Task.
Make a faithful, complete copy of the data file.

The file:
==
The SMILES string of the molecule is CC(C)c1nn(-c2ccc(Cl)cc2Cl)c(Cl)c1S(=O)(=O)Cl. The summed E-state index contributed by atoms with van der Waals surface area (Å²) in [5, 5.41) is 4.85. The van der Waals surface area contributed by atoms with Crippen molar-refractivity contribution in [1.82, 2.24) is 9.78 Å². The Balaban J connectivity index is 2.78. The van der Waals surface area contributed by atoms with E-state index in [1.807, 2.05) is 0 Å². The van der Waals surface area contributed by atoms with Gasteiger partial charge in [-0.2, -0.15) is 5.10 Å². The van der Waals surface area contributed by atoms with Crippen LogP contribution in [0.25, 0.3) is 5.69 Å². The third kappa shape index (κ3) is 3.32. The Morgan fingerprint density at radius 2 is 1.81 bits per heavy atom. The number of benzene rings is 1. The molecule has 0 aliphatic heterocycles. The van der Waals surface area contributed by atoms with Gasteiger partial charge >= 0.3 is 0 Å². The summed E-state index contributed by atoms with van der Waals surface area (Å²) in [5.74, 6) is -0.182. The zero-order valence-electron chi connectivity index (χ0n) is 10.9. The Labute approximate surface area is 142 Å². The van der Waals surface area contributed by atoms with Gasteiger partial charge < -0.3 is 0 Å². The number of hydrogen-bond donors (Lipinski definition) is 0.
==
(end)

The SMILES string of the molecule is CC(C)c1nn(-c2ccc(Cl)cc2Cl)c(Cl)c1S(=O)(=O)Cl. The summed E-state index contributed by atoms with van der Waals surface area (Å²) in [5, 5.41) is 4.85. The van der Waals surface area contributed by atoms with Crippen molar-refractivity contribution in [1.82, 2.24) is 9.78 Å². The Balaban J connectivity index is 2.78. The van der Waals surface area contributed by atoms with E-state index in [1.807, 2.05) is 0 Å². The van der Waals surface area contributed by atoms with Gasteiger partial charge in [-0.2, -0.15) is 5.10 Å². The van der Waals surface area contributed by atoms with Crippen LogP contribution in [0.25, 0.3) is 5.69 Å². The third kappa shape index (κ3) is 3.32. The Morgan fingerprint density at radius 2 is 1.81 bits per heavy atom. The number of benzene rings is 1. The molecule has 0 aliphatic heterocycles. The van der Waals surface area contributed by atoms with Gasteiger partial charge >= 0.3 is 0 Å². The summed E-state index contributed by atoms with van der Waals surface area (Å²) in [5.74, 6) is -0.182. The zero-order valence-electron chi connectivity index (χ0n) is 10.9. The Labute approximate surface area is 142 Å². The van der Waals surface area contributed by atoms with Gasteiger partial charge < -0.3 is 0 Å². The number of hydrogen-bond donors (Lipinski definition) is 0.